Jump to ContentJump to Main Navigation
Homer LeaAmerican Soldier of Fortune$
Users without a subscription are not able to see the full content.

Lawrence M. Kaplan

Print publication date: 2010

Print ISBN-13: 9780813126166

Published to Kentucky Scholarship Online: September 2011

DOI: 10.5810/kentucky/9780813126166.001.0001

Show Summary Details
Page of

PRINTED FROM KENTUCKY SCHOLARSHIP ONLINE (www.kentucky.universitypressscholarship.com). (c) Copyright The University Press of Kentucky, 2018. All Rights Reserved. Under the terms of the licence agreement, an individual user may print out a PDF of a single chapter of a monograph in KSO for personal use (for details see www.kentucky.universitypressscholarship.com/page/privacy-policy).date: 22 January 2019

The Red Dragon Plan

The Red Dragon Plan

(p.144) (p.145) Chapter 9 The Red Dragon Plan
Homer Lea

Jeff Mielke

University Press of Kentucky

As part of his impudent military ventures, Lea sought to become a U.S. trade representative to China in 1908, but unfortunately he did not succeed. So he created the Red Dragon plan which fired his extraordinary imagination and ambition. His military strategy intended to adopt the proposed revolution and revitalize the plan for the 1900 Huang Hui uprising. According to Lea's Red Dragon plan, Lea's forces, launching their attack from Macao, would seize first Canton and then the Kwang provinces before the imperial Ch'ing army could be mobilized to stop them. However, this goal remained unsuccessful. For Lea, there was a bright side to offset the frustrations of the Red Dragon conspiracy and these were his two unsuccessful bids at securing a government appointment. Moreover, the success and notoriety Lea gained from The Valor of Ignorance could not have come at a more opportune time to offset the troubles caused by the Red Dragon conspiracy.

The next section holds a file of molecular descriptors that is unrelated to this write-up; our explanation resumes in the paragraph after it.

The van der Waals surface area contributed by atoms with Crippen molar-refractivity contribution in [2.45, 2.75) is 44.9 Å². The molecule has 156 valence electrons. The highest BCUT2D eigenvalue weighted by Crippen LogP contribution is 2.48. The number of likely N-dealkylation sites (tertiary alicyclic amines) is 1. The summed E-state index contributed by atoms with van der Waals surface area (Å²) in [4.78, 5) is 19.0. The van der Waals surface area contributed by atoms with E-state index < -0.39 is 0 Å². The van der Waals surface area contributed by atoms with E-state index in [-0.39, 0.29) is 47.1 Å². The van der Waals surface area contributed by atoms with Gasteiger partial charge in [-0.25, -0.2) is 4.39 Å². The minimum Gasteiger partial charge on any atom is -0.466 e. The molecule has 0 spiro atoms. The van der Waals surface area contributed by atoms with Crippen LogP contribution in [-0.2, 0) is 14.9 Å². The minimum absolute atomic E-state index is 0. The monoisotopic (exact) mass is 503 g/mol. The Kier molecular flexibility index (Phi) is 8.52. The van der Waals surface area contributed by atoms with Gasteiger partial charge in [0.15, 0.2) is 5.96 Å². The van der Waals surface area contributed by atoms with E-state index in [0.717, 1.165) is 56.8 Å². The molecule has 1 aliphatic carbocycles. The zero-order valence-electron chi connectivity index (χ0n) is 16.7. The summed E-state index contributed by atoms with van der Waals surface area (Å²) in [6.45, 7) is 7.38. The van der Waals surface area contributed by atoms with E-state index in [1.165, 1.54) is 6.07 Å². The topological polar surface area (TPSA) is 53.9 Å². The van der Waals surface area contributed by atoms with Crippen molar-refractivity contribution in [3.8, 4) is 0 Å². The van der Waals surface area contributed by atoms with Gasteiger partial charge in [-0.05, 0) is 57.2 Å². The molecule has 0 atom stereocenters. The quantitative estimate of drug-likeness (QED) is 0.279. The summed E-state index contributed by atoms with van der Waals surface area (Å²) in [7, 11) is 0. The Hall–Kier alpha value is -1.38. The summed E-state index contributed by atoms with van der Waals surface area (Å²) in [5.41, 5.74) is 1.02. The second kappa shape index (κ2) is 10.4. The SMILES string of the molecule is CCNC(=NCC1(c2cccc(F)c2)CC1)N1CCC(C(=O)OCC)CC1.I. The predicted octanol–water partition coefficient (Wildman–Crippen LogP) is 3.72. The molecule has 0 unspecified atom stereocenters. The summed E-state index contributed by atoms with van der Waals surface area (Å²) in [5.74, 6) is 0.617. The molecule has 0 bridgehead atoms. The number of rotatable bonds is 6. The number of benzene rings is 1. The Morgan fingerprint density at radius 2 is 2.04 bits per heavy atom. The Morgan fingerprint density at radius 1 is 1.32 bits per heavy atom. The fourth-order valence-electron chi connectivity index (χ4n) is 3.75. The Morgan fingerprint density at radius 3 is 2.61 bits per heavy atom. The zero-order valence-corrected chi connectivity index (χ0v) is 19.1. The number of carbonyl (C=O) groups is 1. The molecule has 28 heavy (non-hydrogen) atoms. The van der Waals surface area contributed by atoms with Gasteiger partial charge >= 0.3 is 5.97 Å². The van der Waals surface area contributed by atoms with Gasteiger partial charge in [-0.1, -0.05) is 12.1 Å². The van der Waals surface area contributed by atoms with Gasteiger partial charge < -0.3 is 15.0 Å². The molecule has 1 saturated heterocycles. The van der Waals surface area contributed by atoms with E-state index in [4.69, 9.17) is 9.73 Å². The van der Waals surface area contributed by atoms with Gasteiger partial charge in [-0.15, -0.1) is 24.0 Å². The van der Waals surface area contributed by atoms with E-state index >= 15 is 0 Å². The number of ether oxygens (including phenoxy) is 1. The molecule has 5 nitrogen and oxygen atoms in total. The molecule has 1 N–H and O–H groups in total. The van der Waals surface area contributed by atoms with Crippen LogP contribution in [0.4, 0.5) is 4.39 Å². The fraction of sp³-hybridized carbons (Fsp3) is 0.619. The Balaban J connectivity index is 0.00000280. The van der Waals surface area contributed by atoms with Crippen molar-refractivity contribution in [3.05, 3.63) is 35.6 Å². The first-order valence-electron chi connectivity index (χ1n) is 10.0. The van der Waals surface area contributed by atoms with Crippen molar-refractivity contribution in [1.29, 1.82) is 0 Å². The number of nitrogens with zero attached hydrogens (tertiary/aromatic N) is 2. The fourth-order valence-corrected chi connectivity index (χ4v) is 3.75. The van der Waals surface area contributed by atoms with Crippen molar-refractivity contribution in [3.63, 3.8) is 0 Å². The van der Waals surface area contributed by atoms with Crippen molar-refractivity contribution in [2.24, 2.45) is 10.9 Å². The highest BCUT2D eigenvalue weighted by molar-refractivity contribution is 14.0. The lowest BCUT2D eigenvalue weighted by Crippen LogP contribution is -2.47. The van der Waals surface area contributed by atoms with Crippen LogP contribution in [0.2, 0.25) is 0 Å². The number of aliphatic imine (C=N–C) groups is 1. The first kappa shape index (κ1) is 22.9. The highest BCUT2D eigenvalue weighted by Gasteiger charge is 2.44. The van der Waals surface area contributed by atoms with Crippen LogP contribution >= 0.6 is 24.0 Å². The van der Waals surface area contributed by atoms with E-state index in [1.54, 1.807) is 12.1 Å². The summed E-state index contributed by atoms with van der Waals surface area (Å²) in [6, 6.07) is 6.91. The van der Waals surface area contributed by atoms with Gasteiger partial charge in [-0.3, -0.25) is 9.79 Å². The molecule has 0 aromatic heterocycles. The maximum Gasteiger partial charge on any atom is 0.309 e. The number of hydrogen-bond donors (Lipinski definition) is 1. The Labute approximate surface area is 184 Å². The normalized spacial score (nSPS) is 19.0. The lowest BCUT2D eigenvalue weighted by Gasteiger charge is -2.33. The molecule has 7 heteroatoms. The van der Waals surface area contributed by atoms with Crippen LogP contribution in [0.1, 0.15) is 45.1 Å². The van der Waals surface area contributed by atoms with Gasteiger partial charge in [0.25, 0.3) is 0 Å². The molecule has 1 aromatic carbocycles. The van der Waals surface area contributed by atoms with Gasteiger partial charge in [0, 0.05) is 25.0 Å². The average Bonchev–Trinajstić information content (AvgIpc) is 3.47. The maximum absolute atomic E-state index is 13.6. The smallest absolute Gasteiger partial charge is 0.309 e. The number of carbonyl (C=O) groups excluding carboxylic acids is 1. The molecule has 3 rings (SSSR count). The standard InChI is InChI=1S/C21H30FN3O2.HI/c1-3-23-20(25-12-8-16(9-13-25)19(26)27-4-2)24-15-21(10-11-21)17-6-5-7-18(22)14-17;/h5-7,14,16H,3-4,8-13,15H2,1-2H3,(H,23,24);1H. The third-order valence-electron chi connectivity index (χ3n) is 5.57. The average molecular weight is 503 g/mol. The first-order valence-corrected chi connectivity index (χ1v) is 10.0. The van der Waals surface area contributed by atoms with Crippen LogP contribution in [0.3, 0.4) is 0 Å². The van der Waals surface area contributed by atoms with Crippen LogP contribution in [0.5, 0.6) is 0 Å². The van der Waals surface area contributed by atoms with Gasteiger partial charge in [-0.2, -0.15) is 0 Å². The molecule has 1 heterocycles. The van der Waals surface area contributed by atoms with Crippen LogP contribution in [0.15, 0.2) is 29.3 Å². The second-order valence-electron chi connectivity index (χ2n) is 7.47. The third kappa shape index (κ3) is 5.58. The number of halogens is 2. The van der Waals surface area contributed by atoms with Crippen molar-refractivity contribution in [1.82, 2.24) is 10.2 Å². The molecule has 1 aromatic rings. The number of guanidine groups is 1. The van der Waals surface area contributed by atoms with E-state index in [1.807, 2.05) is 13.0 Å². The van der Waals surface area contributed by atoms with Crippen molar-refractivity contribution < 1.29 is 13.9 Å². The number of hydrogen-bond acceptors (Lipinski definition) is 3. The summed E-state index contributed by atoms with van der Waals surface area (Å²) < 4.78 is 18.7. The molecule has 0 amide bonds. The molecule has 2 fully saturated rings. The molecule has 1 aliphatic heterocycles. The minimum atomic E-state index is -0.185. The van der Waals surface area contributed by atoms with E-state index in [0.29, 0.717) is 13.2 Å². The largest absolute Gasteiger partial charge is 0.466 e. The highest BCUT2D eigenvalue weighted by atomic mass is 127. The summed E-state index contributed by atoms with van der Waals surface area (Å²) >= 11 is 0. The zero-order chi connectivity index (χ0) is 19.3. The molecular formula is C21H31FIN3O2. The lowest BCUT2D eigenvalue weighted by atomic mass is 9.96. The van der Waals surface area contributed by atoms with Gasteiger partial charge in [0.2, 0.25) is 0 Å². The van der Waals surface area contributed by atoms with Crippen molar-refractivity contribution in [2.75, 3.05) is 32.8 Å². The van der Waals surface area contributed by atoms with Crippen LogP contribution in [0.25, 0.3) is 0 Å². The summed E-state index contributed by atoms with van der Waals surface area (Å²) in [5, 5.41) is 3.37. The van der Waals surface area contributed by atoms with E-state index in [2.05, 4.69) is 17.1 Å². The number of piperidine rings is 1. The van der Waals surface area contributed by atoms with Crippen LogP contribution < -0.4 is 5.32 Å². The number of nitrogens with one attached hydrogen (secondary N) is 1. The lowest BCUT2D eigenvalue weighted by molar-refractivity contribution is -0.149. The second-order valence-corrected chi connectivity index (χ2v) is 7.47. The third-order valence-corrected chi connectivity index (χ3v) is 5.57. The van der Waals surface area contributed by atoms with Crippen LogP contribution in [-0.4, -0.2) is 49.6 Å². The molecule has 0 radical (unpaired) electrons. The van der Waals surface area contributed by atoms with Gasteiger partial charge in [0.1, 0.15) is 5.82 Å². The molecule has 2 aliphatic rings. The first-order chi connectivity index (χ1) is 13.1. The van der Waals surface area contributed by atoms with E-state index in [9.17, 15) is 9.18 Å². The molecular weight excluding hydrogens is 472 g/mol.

Keywords:   U.S, Red Dragon Plan, Macao, Canton, Kwang, The Valor of Ignorance

Kentucky Scholarship Online requires a subscription or purchase to access the full text of books within the service. Public users can however freely search the site and view the abstracts and keywords for each book and chapter.

Please, subscribe or login to access full text content.

If you think you should have access to this title, please contact your librarian.

To troubleshoot, please check our FAQs , and if you can't find the answer there, please contact us .